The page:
7

I would like to know what is the latex command to include a double lower index using sigma notation (i.e: second index lies underneath the first index)?

I tried typing:

\displaystyle\sum_{m,n=-\infty, \; (m,n)\neq (0,0)}^{\infty}
\left[
  \frac{1}{(z-2 m\omega_{1} - 2 n\omega_{2})^{2}}
 -\frac{1}{   4(m\omega_{1} +   n\omega_{2})^{2}}
\right] 

I would appreciate the assistance. Thanks

3
  • 2
    Welcome to TeX.SX! Could you please add some context? What's \dsy, for instance?
    – egreg
    Feb 10, 2014 at 14:39
  • Hi Greg. \dsy means displaystyle for the sigma sign
    – user12015
    Feb 10, 2014 at 14:42
  • 2
    You don't need \displaystyle; if your formula is inline, use \sum\limits (or simply \sum, which is better).
    – egreg
    Feb 10, 2014 at 14:46

2 Answers 2

6

The \substack command from the amsmath package can do what you are after:

\documentclass{article}

\usepackage{amsmath}

\begin{document}
\begin{equation*}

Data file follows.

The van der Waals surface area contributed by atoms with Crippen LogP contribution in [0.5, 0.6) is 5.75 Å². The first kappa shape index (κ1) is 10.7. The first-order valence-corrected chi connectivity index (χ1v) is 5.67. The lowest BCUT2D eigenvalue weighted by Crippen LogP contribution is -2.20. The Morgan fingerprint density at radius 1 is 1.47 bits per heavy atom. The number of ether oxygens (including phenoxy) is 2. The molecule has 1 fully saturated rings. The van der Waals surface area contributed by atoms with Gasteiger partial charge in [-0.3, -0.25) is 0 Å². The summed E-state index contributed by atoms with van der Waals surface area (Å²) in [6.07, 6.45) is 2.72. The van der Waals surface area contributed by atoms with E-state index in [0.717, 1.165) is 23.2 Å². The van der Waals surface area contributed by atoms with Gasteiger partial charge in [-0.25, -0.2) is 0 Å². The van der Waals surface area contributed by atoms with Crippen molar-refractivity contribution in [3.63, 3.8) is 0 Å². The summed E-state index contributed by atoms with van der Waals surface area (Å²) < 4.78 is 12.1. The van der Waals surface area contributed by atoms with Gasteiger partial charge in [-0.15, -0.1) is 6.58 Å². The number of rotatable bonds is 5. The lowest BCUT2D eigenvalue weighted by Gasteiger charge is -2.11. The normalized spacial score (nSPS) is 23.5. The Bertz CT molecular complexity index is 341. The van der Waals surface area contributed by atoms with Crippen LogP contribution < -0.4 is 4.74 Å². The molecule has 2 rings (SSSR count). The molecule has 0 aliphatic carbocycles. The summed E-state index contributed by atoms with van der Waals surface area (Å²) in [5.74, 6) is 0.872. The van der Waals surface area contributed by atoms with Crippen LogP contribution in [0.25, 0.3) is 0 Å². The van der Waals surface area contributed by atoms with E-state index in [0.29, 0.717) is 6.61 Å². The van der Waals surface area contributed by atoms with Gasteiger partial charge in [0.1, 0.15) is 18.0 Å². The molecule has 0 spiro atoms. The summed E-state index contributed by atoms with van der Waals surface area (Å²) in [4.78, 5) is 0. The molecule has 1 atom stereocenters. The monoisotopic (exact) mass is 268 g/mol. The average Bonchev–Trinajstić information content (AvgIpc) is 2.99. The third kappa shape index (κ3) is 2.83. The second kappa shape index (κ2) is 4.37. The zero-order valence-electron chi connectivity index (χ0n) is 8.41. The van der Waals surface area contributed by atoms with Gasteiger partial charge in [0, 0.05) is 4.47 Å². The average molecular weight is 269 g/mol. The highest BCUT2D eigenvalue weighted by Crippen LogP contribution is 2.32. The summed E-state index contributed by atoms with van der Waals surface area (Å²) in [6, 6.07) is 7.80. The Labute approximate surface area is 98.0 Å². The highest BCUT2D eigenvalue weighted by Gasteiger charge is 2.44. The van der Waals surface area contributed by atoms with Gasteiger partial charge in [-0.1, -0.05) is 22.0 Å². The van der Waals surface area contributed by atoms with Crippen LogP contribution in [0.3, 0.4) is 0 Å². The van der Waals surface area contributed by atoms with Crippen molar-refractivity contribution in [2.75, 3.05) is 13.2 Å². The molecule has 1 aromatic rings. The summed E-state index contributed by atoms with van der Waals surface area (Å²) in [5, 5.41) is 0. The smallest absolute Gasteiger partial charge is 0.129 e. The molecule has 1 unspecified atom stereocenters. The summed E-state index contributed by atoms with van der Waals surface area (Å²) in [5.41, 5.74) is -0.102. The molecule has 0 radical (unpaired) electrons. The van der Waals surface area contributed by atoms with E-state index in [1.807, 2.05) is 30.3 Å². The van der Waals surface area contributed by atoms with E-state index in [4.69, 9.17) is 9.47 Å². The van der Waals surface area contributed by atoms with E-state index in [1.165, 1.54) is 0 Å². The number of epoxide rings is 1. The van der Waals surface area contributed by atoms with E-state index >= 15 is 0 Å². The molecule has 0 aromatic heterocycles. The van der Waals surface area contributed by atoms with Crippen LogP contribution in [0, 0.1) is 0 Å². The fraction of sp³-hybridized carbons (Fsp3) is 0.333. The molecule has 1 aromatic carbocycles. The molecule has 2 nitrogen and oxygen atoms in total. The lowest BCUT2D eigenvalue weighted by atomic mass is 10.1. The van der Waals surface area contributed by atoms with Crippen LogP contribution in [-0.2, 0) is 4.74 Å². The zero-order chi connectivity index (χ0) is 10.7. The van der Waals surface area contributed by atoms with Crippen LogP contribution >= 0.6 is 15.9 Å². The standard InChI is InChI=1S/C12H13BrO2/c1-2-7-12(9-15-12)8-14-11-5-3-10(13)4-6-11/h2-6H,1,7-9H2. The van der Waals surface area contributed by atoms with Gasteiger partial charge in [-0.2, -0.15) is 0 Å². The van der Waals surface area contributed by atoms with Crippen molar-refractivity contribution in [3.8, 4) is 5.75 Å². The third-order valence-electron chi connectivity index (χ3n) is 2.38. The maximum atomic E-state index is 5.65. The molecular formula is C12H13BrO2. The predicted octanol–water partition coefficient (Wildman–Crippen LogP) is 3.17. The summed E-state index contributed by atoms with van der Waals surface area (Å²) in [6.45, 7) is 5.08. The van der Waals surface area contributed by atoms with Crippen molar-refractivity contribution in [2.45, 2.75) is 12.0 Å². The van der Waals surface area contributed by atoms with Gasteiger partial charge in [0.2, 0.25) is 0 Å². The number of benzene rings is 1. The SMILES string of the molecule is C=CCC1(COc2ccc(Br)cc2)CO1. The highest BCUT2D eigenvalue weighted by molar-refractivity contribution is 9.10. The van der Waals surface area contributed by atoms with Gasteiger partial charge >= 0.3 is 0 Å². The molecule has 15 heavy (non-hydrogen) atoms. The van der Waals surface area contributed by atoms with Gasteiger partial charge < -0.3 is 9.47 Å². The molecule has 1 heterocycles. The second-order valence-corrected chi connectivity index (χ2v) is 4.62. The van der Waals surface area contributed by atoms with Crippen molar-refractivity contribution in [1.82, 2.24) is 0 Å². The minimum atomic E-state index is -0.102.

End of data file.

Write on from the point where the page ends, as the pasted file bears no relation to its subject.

\sum_{\substack{m,n=-\infty,\\(m,n)\neq (0,0)}}^{\infty}\left[\frac{1}{(z-2 m\omega_{1}-2 n\omega_{2})^{2}}-\frac{1}{4(m\omega_{1}+n\omega_{2})^{2}}\right]
\end{equation*}
\end{document}

output1

Or without the comma, since the next condition is on a new line:

\documentclass{article}

\usepackage{amsmath}

\begin{document}
\begin{equation*}
  \sum_{\substack{m,n=-\infty\\(m,n)\neq (0,0)}}^{\infty}\left[\frac{1}{(z-2 m\omega_{1}-2 n\omega_{2})^{2}}-\frac{1}{4(m\omega_{1}+n\omega_{2})^{2}}\right]
\end{equation*}
\end{document}

output2

1
  • Thank you very much for all your comments and i appreciate the assistance!
    – user12015
    Feb 10, 2014 at 15:01
1

Try using substack:

\usepackage{amsmath}

...

\begin{equation}
  \prod_{\substack{
    1 \le i \le n \\
    1 \le j \le m} }
  M_{i,j}
\end{equation}

This example is taken from the Latex Wikibook.

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